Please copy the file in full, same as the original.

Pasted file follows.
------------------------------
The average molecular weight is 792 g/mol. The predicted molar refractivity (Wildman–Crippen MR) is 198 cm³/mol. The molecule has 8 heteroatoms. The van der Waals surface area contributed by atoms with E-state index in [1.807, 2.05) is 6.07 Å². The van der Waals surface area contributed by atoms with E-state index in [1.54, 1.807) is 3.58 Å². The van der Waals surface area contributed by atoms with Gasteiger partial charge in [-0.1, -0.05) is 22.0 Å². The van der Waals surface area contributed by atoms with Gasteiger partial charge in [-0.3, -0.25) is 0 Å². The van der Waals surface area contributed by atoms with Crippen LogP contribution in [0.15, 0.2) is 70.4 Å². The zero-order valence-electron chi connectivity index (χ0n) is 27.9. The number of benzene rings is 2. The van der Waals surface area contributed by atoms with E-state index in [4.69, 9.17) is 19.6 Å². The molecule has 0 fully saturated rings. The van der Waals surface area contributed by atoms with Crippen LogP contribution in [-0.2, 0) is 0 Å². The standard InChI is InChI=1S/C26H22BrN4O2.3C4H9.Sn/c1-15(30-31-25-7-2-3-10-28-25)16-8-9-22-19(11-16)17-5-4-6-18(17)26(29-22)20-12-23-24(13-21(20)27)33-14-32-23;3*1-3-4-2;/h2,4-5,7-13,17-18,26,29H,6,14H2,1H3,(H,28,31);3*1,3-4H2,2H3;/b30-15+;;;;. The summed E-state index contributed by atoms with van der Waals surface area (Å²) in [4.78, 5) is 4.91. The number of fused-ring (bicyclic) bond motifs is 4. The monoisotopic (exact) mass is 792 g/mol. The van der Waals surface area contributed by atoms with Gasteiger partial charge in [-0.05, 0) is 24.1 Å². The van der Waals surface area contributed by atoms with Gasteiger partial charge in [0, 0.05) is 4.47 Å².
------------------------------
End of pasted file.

The average molecular weight is 792 g/mol. The predicted molar refractivity (Wildman–Crippen MR) is 198 cm³/mol. The molecule has 8 heteroatoms. The van der Waals surface area contributed by atoms with E-state index in [1.807, 2.05) is 6.07 Å². The van der Waals surface area contributed by atoms with E-state index in [1.54, 1.807) is 3.58 Å². The van der Waals surface area contributed by atoms with Gasteiger partial charge in [-0.1, -0.05) is 22.0 Å². The van der Waals surface area contributed by atoms with Gasteiger partial charge in [-0.3, -0.25) is 0 Å². The van der Waals surface area contributed by atoms with Crippen LogP contribution in [0.15, 0.2) is 70.4 Å². The zero-order valence-electron chi connectivity index (χ0n) is 27.9. The number of benzene rings is 2. The van der Waals surface area contributed by atoms with E-state index in [4.69, 9.17) is 19.6 Å². The molecule has 0 fully saturated rings. The van der Waals surface area contributed by atoms with Crippen LogP contribution in [-0.2, 0) is 0 Å². The standard InChI is InChI=1S/C26H22BrN4O2.3C4H9.Sn/c1-15(30-31-25-7-2-3-10-28-25)16-8-9-22-19(11-16)17-5-4-6-18(17)26(29-22)20-12-23-24(13-21(20)27)33-14-32-23;3*1-3-4-2;/h2,4-5,7-13,17-18,26,29H,6,14H2,1H3,(H,28,31);3*1,3-4H2,2H3;/b30-15+;;;;. The summed E-state index contributed by atoms with van der Waals surface area (Å²) in [4.78, 5) is 4.91. The number of fused-ring (bicyclic) bond motifs is 4. The monoisotopic (exact) mass is 792 g/mol. The van der Waals surface area contributed by atoms with Gasteiger partial charge in [-0.05, 0) is 24.1 Å². The van der Waals surface area contributed by atoms with Gasteiger partial charge in [0, 0.05) is 4.47 Å².